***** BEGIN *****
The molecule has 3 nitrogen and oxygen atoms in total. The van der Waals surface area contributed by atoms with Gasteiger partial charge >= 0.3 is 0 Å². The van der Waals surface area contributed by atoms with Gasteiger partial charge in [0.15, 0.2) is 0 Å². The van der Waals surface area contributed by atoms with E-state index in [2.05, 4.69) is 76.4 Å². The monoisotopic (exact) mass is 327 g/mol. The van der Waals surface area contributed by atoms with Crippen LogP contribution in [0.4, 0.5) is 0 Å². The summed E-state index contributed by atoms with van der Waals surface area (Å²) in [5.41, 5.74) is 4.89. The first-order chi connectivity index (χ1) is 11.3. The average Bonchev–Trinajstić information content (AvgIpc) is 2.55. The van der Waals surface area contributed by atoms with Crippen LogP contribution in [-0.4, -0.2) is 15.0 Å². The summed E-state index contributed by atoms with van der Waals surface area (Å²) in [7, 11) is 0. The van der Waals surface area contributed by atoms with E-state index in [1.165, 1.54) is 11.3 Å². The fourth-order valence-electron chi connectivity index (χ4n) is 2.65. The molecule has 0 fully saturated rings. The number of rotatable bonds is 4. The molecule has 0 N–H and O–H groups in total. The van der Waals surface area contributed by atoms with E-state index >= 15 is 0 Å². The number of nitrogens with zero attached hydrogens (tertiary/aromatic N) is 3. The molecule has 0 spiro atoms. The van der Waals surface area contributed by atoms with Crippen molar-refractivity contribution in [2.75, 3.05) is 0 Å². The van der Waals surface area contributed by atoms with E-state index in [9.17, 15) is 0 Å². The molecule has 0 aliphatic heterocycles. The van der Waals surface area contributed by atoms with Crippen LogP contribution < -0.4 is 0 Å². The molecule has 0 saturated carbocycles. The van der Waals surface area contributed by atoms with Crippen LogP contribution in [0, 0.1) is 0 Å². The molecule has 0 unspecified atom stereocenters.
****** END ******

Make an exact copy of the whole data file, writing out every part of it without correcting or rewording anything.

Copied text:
The molecule has 3 nitrogen and oxygen atoms in total. The van der Waals surface area contributed by atoms with Gasteiger partial charge >= 0.3 is 0 Å². The van der Waals surface area contributed by atoms with Gasteiger partial charge in [0.15, 0.2) is 0 Å². The van der Waals surface area contributed by atoms with E-state index in [2.05, 4.69) is 76.4 Å². The monoisotopic (exact) mass is 327 g/mol. The van der Waals surface area contributed by atoms with Crippen LogP contribution in [0.4, 0.5) is 0 Å². The summed E-state index contributed by atoms with van der Waals surface area (Å²) in [5.41, 5.74) is 4.89. The first-order chi connectivity index (χ1) is 11.3. The average Bonchev–Trinajstić information content (AvgIpc) is 2.55. The van der Waals surface area contributed by atoms with Crippen LogP contribution in [-0.4, -0.2) is 15.0 Å². The summed E-state index contributed by atoms with van der Waals surface area (Å²) in [7, 11) is 0. The van der Waals surface area contributed by atoms with E-state index in [1.165, 1.54) is 11.3 Å². The fourth-order valence-electron chi connectivity index (χ4n) is 2.65. The molecule has 0 fully saturated rings. The number of rotatable bonds is 4. The molecule has 0 N–H and O–H groups in total. The van der Waals surface area contributed by atoms with E-state index >= 15 is 0 Å². The number of nitrogens with zero attached hydrogens (tertiary/aromatic N) is 3. The molecule has 0 spiro atoms. The van der Waals surface area contributed by atoms with Crippen molar-refractivity contribution in [2.75, 3.05) is 0 Å². The van der Waals surface area contributed by atoms with E-state index in [9.17, 15) is 0 Å². The molecule has 0 aliphatic heterocycles. The van der Waals surface area contributed by atoms with Crippen LogP contribution < -0.4 is 0 Å². The molecule has 0 saturated carbocycles. The van der Waals surface area contributed by atoms with Crippen LogP contribution in [0, 0.1) is 0 Å². The molecule has 0 unspecified atom stereocenters.